Notice from the image above that the fairness for both the Age and Sex attributes is way below the set threshold of 98%. The model drift, specifically the drop accuracy, also can be observed to be 7.97% which is above the set threshold of 5%. The model quality, on the other hand, is somewhat good and calculated as 0.78. This is above the set threshold of 0.7. So, indeed, our grading boosting “test” model is not faring better..
Before before evaluating the other model, download the risk evaluation report for this model. This is a summarized report of this evaluation. To download the report, click the same “Actions” menu from the model risk management summary dashboard and then select “Download report PDF.” A sample evaluation report can be found here.
Evaluate the Pre-Production model
For the Random Forest based model that is yet to be configured with OpenScale and get evaluated, follow the same set of steps that we have performed above for the gradient boosting based model.
Once you have done the risk evaluation for this model, you would see the results as shown below. Notice that the fairness attribute, although still below the threshold, is much better than the Gradient Boosting based model. Quality is also better at 0.97, and there is no drop in data accuracy.
This seems to be the better model to promote to production.
Now let’s compare the results with Gradient Boosting based “Test” model. To do so, click the “Actions” menu in the model summary page for this Random Forest model, and then click “Compare.”. In the drop-down list, select the Gradient Boosting based “Test” model deployment. This selection compares the metrics of both the models and displays which one is faring better, with a Green color coded indicated indicating the better metric. Here you can clearly see that the Random Forest based model is performing better on the attributes we care about.
Based on the results above, let’s promote this model for production usage.
Doing so displays the confirmation in the Summary page:
Configuring and evaluate the Production model
In the preceding steps, we identified a pre-production subscription whose monitor outcomes are better. The same kind of model can be used in the production environment as well.
For this we need to perform the preceding set of steps, specifically creation of a production-based project, to create the production model and promote it to the deployment space.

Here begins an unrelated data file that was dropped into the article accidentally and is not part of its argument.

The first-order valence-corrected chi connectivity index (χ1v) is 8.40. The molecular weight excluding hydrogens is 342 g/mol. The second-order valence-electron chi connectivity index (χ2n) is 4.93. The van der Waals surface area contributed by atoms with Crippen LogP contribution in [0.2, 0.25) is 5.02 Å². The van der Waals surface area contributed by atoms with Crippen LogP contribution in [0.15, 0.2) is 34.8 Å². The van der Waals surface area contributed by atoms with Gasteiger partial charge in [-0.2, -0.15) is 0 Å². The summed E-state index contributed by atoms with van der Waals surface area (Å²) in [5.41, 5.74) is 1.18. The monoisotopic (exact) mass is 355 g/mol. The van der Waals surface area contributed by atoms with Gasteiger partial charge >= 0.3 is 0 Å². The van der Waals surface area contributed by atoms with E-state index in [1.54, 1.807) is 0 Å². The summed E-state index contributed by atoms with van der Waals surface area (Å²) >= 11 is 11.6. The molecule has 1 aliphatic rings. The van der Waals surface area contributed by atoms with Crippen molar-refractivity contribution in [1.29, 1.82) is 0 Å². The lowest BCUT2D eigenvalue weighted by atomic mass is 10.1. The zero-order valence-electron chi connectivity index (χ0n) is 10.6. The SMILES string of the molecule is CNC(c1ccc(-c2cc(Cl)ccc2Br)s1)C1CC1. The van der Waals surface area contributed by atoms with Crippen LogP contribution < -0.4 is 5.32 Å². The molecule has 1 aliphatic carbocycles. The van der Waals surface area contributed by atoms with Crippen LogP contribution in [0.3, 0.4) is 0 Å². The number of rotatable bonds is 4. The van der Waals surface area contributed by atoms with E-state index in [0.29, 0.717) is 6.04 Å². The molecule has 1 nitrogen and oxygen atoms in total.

Once the model is deployed in the production space, then switch back to OpenScale UI to bind that production deployment space with OpenScale. While binding the deployment space with OpenScale, make sure you select the machine learning provider and its space as “Production” this time, as in the following screen capture.
From this machine learning provider, select the production model to be subscribed to OpenScale.
Here comes the key part:
Apply the configuration of the pre-production subscription to the production subscription. There is no need to configure the production model again.
To do this in the model configuration page, click “Import settings.”
In the “Import configuration settings” page, select the Random Forest pre-production deployment and click “Configure.”
Importing the configuration from a pre-production subscription to a production subscription in a click of a button … Pretty cool thing, right?
We are all set for evaluating the production model. To do so, score the production model, which will add the payload logging data, and then add the feedback data. Go to the “Actions” menu from the Model Summary page of the production subscription and click “Evaluate now”.
Evaluation takes some time to complete, and then you are presented with the model risk summary page for the production model:
Now we are all set!
You should try this for yourself with your own data sets by following the steps detailed above:
- Created a pre-production project and and a pre-production deployment space.
- Used training data and created an AutoAI experiment, which has generated a set of models.
- Select two models and save them as “Test” model and a “Pre-Production” model.
- Promoted these models to the “Pre-production” deployment space and create online deployments for them.
- Bind the pre-production deployment space with OpenScale.
- Subscribe the “Test” model and perform an evaluation.
- Subscribe the “Pre-Production” model and perform an evaluation.
- Compare both the evaluation and notice that the “Pre-Production” subscription is good for promoting to Production.
- Created a production project and a production space and run the AutoAI experiment in the project.
- Selected a production model and created a deployment.
- Onboarded this production space with OpenScale.
- Imported the settings from pre-production subscription to production subscription.
- Scored the production model, and perform an evaluation.
The list of models and various notebooks to configure IBM Watson OpenScale can be found here.
Great job! That’s all for now!